First, there was a law telling N.C. cities and towns they no longer had control over billboards in their jurisdictions. Then there were the laws limiting local authority over inspecting rental properties and environmental rules, not to mention attempts to take away control over housing design standards and smoking bans and, of course, Charlotte’s airport.
Now, Republicans in Raleigh have crafted a plan telling cities how they administer local business taxes – and how much they can collect.
This is the party of More Local Control?
This month, the legislature’s Revenue Laws Study Committee drafted a proposal capping how much cities can charge for business privilege licenses. The committee wants to cap that tax at $100 per business. It’s a change that would cost Charlotte $8.5 million per year, Budget and Evaluation Department director Randy Harrington tells the editorial board. A city staffer will present concerns about the changes to City Council on Monday.
What’s behind the proposed changes? Some Republicans don’t think businesses should be charged more to operate in one place than in another. Plus, Republican Sen. Bob Rucho of Mecklenburg told the N.C. League of Municipalities this month that some cities have “abused” their authority to collect the fees.
It’s true that N.C. cities have differing approaches to collecting the tax. In Charlotte, businesses are charged 60 cents per $1,000 of gross revenue, with an annual cap of $10,000. In Raleigh, businesses pay a tiered flat fee based on revenue up to $100,000, then 60 cents per $1,000 after that with a cap of $20,000. In Durham, there is no cap.
Harrington says that uniformity in privilege taxes could benefit businesses that operate in several N.C. cities, and he’s right. But even as is, the privilege tax is an easy financial calculation for most anyone in charge of a company’s books.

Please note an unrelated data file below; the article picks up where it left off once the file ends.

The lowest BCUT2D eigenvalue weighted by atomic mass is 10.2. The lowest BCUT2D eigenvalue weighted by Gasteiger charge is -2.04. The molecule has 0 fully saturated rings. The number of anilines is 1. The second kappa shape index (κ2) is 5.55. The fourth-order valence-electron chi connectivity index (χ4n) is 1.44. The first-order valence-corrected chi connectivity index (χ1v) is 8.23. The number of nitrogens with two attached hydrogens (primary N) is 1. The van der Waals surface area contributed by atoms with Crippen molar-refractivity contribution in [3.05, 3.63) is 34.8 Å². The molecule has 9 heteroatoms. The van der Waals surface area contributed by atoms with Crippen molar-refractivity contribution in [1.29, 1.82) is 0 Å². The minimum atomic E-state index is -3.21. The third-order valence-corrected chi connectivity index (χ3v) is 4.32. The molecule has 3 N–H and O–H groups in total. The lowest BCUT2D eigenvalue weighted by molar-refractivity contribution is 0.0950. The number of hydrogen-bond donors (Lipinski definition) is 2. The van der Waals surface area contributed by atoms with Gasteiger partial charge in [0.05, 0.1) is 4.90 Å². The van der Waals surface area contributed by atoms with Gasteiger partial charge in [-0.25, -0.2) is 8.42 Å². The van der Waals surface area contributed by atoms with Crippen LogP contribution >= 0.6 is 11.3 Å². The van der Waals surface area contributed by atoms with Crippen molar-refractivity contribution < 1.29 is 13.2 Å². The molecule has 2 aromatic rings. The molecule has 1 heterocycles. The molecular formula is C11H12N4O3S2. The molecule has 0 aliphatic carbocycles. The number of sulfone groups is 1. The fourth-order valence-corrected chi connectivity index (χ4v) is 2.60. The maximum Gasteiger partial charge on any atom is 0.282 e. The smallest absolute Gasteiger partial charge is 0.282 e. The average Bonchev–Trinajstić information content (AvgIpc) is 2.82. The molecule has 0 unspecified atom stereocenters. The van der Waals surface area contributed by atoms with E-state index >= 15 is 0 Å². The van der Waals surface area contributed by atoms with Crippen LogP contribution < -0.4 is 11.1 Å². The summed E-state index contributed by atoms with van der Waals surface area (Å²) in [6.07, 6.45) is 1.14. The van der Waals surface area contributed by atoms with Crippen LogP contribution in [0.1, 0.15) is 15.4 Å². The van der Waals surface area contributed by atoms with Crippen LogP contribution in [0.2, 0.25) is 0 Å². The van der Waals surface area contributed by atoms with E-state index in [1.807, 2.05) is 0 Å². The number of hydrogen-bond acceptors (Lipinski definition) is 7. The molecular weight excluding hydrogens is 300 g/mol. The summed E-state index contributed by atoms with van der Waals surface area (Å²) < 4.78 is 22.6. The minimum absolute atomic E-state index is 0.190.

The obvious target here is revenue. Republican lawmakers want to save some for businesses, and they don’t mind taking it away from local governments. Rucho claims that cities will make up for the hit with increased revenues from sales tax reform. But from cities’ perspectives, that’s taking away something real and replacing it with something speculative. And $8.5 million is a lot of real, even for a city as large as Charlotte.
The larger issue, however, is meddling. Proceeds from the business privilege tax goes exclusively to cities, and the tax is one of only two that Charlotte has the authority to impose. (The other is property taxes, which has no dollar cap.) It’s a local tax, set by local officials who answer to local voters.
That, unfortunately, hasn’t meant a lot recently to Republicans in Raleigh, who say they are in favor of local government control, but apparently only as long as they agree with it.
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